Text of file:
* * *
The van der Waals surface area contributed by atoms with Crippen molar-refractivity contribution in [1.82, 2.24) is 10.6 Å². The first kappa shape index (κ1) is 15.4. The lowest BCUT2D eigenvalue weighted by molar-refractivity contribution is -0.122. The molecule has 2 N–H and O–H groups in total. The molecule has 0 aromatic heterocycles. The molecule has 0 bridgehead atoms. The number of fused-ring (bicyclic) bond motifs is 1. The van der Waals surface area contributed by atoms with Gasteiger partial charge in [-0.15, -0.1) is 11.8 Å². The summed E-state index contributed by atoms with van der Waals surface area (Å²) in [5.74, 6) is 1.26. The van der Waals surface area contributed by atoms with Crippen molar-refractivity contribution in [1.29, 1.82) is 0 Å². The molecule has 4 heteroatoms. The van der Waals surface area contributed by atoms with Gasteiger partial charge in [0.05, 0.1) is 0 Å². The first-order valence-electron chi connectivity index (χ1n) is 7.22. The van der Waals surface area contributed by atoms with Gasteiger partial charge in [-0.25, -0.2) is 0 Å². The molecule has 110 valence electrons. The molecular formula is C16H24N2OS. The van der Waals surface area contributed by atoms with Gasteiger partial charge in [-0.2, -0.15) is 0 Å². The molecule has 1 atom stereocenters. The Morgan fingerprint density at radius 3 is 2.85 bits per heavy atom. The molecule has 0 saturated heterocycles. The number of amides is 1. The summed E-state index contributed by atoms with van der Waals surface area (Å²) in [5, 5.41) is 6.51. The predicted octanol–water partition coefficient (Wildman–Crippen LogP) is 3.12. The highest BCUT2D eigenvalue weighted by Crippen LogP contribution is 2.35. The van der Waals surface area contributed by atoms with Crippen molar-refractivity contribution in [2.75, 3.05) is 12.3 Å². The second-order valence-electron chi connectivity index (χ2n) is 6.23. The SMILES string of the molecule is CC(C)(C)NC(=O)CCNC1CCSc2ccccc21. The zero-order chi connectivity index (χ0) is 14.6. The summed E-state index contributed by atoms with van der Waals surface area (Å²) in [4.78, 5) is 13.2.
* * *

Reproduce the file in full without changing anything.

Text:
The van der Waals surface area contributed by atoms with Crippen molar-refractivity contribution in [1.82, 2.24) is 10.6 Å². The first kappa shape index (κ1) is 15.4. The lowest BCUT2D eigenvalue weighted by molar-refractivity contribution is -0.122. The molecule has 2 N–H and O–H groups in total. The molecule has 0 aromatic heterocycles. The molecule has 0 bridgehead atoms. The number of fused-ring (bicyclic) bond motifs is 1. The van der Waals surface area contributed by atoms with Gasteiger partial charge in [-0.15, -0.1) is 11.8 Å². The summed E-state index contributed by atoms with van der Waals surface area (Å²) in [5.74, 6) is 1.26. The van der Waals surface area contributed by atoms with Crippen molar-refractivity contribution in [1.29, 1.82) is 0 Å². The molecule has 4 heteroatoms. The van der Waals surface area contributed by atoms with Gasteiger partial charge in [0.05, 0.1) is 0 Å². The first-order valence-electron chi connectivity index (χ1n) is 7.22. The van der Waals surface area contributed by atoms with Gasteiger partial charge in [-0.25, -0.2) is 0 Å². The molecule has 110 valence electrons. The molecular formula is C16H24N2OS. The van der Waals surface area contributed by atoms with Gasteiger partial charge in [-0.2, -0.15) is 0 Å². The molecule has 1 atom stereocenters. The Morgan fingerprint density at radius 3 is 2.85 bits per heavy atom. The molecule has 0 saturated heterocycles. The number of amides is 1. The summed E-state index contributed by atoms with van der Waals surface area (Å²) in [5, 5.41) is 6.51. The predicted octanol–water partition coefficient (Wildman–Crippen LogP) is 3.12. The highest BCUT2D eigenvalue weighted by Crippen LogP contribution is 2.35. The van der Waals surface area contributed by atoms with Crippen molar-refractivity contribution in [2.75, 3.05) is 12.3 Å². The second-order valence-electron chi connectivity index (χ2n) is 6.23. The SMILES string of the molecule is CC(C)(C)NC(=O)CCNC1CCSc2ccccc21. The zero-order chi connectivity index (χ0) is 14.6. The summed E-state index contributed by atoms with van der Waals surface area (Å²) in [4.78, 5) is 13.2.